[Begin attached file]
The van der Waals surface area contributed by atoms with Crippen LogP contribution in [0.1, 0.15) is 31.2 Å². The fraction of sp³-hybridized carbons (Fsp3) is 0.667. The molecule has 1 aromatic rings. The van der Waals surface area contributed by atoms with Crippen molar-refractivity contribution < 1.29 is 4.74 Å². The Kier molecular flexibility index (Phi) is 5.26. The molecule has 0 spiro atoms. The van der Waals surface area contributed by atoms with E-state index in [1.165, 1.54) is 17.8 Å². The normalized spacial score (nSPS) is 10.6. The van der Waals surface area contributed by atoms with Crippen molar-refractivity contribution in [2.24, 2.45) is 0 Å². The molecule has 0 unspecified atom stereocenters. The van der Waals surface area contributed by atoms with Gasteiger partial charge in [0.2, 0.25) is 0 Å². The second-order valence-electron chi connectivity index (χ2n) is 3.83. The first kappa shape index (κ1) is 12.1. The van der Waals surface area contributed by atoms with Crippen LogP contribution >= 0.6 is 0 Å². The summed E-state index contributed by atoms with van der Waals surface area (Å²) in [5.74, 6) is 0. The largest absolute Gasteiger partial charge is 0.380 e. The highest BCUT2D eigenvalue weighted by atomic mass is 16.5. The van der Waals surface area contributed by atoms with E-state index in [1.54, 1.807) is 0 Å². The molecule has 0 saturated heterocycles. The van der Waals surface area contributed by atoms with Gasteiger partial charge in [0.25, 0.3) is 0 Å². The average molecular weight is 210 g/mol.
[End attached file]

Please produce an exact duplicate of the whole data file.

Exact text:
The van der Waals surface area contributed by atoms with Crippen LogP contribution in [0.1, 0.15) is 31.2 Å². The fraction of sp³-hybridized carbons (Fsp3) is 0.667. The molecule has 1 aromatic rings. The van der Waals surface area contributed by atoms with Crippen molar-refractivity contribution < 1.29 is 4.74 Å². The Kier molecular flexibility index (Phi) is 5.26. The molecule has 0 spiro atoms. The van der Waals surface area contributed by atoms with E-state index in [1.165, 1.54) is 17.8 Å². The normalized spacial score (nSPS) is 10.6. The van der Waals surface area contributed by atoms with Crippen molar-refractivity contribution in [2.24, 2.45) is 0 Å². The molecule has 0 unspecified atom stereocenters. The van der Waals surface area contributed by atoms with Gasteiger partial charge in [0.2, 0.25) is 0 Å². The second-order valence-electron chi connectivity index (χ2n) is 3.83. The first kappa shape index (κ1) is 12.1. The van der Waals surface area contributed by atoms with Crippen LogP contribution >= 0.6 is 0 Å². The summed E-state index contributed by atoms with van der Waals surface area (Å²) in [5.74, 6) is 0. The largest absolute Gasteiger partial charge is 0.380 e. The highest BCUT2D eigenvalue weighted by atomic mass is 16.5. The van der Waals surface area contributed by atoms with E-state index in [1.54, 1.807) is 0 Å². The molecule has 0 saturated heterocycles. The van der Waals surface area contributed by atoms with Gasteiger partial charge in [0.25, 0.3) is 0 Å². The average molecular weight is 210 g/mol.